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Sandy Island: Panel set to review all options for transit to island

By Charles Swenson
Coastal Observer

The car ferry favored by Sandy Island residents is just one option before a committee scheduled to meet next week to start looking for safer ways to get residents across the Waccamaw River. “We will be exploring every possible solution,” Georgetown County Administrator Sel Hemingway said.

County Council’s decision last week to study improved access to Sandy Island followed the death of three residents who drowned in February when their small boat sank during a storm.

Residents want a car ferry, an option first proposed in the 1970s. A bill in the state legislature would allow the state-owned school boat that serves the island to add trips for residents.

That’s seen as a temporary measure, but Georgetown County School Superintendent Randy Dozier said the school boat, built in 1968, may need to be replaced, which raises other options for a passenger ferry.

Three years ago, “the boat was down for three months for engine repair,” Dozier said. “There aren’t a lot of years left in that boat.”

The school boat, Prince Washington, was used to carry family and friends of the drowning victims in the days following the accident. The current law allows additional trips if the school district pays for them.

Funding questions have delayed the bill that would expand use of the Prince Washington. The school district agreed to act as the “fiscal agent” as long as it doesn’t have to pay for expanded service.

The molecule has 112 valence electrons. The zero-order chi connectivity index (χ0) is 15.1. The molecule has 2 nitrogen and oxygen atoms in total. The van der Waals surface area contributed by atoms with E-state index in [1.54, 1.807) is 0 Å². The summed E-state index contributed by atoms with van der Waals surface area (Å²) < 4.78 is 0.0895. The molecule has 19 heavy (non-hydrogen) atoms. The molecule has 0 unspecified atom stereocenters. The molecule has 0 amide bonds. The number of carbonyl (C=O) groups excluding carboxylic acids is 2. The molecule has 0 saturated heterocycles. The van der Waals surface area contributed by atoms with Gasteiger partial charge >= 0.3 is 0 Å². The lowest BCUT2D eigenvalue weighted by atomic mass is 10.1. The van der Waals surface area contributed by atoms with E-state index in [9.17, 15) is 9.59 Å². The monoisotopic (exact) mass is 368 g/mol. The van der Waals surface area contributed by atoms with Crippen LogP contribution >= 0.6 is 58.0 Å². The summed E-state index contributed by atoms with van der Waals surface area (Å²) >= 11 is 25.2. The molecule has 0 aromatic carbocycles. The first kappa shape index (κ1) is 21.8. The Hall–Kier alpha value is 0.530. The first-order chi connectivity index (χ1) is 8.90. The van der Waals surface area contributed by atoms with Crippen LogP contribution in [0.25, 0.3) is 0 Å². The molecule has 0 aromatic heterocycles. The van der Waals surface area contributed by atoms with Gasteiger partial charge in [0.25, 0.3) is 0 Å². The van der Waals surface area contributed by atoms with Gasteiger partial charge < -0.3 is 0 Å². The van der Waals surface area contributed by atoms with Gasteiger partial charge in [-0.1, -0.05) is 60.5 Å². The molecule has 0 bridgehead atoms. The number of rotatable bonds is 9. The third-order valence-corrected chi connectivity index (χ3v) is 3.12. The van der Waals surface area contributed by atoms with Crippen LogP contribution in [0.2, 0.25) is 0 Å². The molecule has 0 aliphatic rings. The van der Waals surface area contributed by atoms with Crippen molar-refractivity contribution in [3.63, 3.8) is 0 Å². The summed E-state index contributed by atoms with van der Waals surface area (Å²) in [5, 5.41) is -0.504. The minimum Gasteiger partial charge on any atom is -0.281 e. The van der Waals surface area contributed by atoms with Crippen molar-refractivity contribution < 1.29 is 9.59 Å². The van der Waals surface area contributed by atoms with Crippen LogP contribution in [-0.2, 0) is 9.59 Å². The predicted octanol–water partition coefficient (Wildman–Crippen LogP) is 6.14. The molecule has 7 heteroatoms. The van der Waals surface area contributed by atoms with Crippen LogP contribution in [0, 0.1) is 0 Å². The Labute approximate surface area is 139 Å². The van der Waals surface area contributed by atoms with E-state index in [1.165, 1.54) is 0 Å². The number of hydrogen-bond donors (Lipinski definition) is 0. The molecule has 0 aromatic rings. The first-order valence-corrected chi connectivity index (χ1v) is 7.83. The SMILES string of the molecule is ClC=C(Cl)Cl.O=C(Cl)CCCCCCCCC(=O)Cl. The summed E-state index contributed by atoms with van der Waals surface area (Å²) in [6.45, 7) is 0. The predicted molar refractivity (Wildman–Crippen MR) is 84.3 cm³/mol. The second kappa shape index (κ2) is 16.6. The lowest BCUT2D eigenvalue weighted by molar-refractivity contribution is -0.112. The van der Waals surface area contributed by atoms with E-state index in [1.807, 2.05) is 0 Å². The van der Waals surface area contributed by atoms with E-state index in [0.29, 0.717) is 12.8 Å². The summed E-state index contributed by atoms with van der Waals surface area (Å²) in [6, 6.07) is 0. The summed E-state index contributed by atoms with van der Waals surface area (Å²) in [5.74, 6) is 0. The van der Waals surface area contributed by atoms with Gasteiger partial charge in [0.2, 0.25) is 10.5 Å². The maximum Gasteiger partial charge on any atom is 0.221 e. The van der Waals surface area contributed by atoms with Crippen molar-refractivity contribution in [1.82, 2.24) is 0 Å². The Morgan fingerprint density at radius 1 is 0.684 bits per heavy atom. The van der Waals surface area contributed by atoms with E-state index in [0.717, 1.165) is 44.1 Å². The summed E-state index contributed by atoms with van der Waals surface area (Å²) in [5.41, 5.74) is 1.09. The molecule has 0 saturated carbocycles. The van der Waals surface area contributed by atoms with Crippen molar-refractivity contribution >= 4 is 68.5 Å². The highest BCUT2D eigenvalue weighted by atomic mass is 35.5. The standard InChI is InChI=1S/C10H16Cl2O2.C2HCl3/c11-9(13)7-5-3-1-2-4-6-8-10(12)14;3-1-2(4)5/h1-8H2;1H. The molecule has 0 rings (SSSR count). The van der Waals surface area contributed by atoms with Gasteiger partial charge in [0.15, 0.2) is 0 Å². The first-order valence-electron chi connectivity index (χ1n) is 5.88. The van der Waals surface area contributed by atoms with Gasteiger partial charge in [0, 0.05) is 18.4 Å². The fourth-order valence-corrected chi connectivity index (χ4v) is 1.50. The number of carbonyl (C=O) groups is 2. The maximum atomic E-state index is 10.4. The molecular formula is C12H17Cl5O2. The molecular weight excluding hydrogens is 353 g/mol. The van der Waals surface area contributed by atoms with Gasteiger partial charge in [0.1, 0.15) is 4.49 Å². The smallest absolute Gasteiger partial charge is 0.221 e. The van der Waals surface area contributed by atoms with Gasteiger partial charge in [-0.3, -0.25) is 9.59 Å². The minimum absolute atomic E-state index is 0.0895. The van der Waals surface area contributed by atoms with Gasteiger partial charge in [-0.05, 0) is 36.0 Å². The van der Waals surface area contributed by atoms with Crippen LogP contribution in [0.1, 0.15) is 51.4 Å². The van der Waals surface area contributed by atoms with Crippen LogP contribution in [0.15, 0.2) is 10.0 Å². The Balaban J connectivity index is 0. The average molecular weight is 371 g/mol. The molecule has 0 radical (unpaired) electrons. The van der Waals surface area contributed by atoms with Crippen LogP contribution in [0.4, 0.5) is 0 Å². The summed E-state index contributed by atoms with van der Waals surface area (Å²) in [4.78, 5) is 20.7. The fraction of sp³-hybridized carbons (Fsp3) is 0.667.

State Sen. Ray Cleary recalled the bill from committee this week, and he expects it to pass with new language that makes it clear that Georgetown County will fund any new trips.

Whether those funds are forthcoming hinges on the results of the county committee’s work, Hemingway said.

He believes the first step will be to get an accurate picture of the needs of the Sandy Island residents. “We need to learn everything we can from the residents about their needs,” he said.

The state Department of Education estimates it would cost $15,000 a year to add two trips to the two that the Prince Washington already makes to carry students. The boat can carry 35, and averaged 13 students a trip last year.

Hemingway said the logistics “are a problem,” since the school boat needs to be at the right place to pick up students. The Department of Education says the captain, Timothy Tucker, isn’t interested in taking on extra runs, so another licensed captain would be needed.

“I’ve got 1,600 employees. Only three of them are boat captains,” Dozier said.

“There are so many unanswered questions about that,” Hemingway said.

But he agreed that there may be merit to working with the state on a replacement to the school boat that could also serve as a passenger ferry.

“If there was any consideration for a people ferry that would be run on a consistent basis, then transportation for students could be a part of it,” he said. “I think the issue long-term is we need to identify the most practical solution.”


The investigation into the Feb. 18 sinking that renewed the access debate is nearing completion, said Lt. Robert McCullough, a spokesman for the Department of Natural Resources.

The 15-foot boat was raised from the river last week.

The boat operator, who was wearing a “float coat,” and her young daughter survived the sinking along with an infant who remains at the Medical University of S.C.

The investigator, Sgt. Robin Camlin, will present her report to the solicitor’s office, standard practice when a boating accident results in a death.

“Ultimately, it’s the investigator’s decision” on whether there will be any charges filed, McCullough said.

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